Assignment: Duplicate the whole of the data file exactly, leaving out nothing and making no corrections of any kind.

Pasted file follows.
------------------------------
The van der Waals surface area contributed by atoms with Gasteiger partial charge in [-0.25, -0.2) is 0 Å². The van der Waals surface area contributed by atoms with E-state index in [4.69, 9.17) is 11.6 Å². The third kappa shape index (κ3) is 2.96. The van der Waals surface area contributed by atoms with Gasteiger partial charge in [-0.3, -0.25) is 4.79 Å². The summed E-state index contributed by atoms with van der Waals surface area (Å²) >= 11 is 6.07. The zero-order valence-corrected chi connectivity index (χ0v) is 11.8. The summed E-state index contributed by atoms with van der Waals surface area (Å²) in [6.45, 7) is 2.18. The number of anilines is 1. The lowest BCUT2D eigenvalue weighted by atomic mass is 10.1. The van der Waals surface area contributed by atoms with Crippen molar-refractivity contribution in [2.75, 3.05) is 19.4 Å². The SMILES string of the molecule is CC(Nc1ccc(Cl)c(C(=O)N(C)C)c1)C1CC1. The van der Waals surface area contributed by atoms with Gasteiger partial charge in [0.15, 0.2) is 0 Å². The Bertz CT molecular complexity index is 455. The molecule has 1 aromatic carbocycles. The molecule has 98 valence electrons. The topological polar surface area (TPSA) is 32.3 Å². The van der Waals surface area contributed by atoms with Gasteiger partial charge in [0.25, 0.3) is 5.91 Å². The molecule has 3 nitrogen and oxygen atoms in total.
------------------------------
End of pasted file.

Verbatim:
The van der Waals surface area contributed by atoms with Gasteiger partial charge in [-0.25, -0.2) is 0 Å². The van der Waals surface area contributed by atoms with E-state index in [4.69, 9.17) is 11.6 Å². The third kappa shape index (κ3) is 2.96. The van der Waals surface area contributed by atoms with Gasteiger partial charge in [-0.3, -0.25) is 4.79 Å². The summed E-state index contributed by atoms with van der Waals surface area (Å²) >= 11 is 6.07. The zero-order valence-corrected chi connectivity index (χ0v) is 11.8. The summed E-state index contributed by atoms with van der Waals surface area (Å²) in [6.45, 7) is 2.18. The number of anilines is 1. The lowest BCUT2D eigenvalue weighted by atomic mass is 10.1. The van der Waals surface area contributed by atoms with Crippen molar-refractivity contribution in [2.75, 3.05) is 19.4 Å². The SMILES string of the molecule is CC(Nc1ccc(Cl)c(C(=O)N(C)C)c1)C1CC1. The van der Waals surface area contributed by atoms with Gasteiger partial charge in [0.15, 0.2) is 0 Å². The Bertz CT molecular complexity index is 455. The molecule has 1 aromatic carbocycles. The molecule has 98 valence electrons. The topological polar surface area (TPSA) is 32.3 Å². The van der Waals surface area contributed by atoms with Gasteiger partial charge in [0.25, 0.3) is 5.91 Å². The molecule has 3 nitrogen and oxygen atoms in total.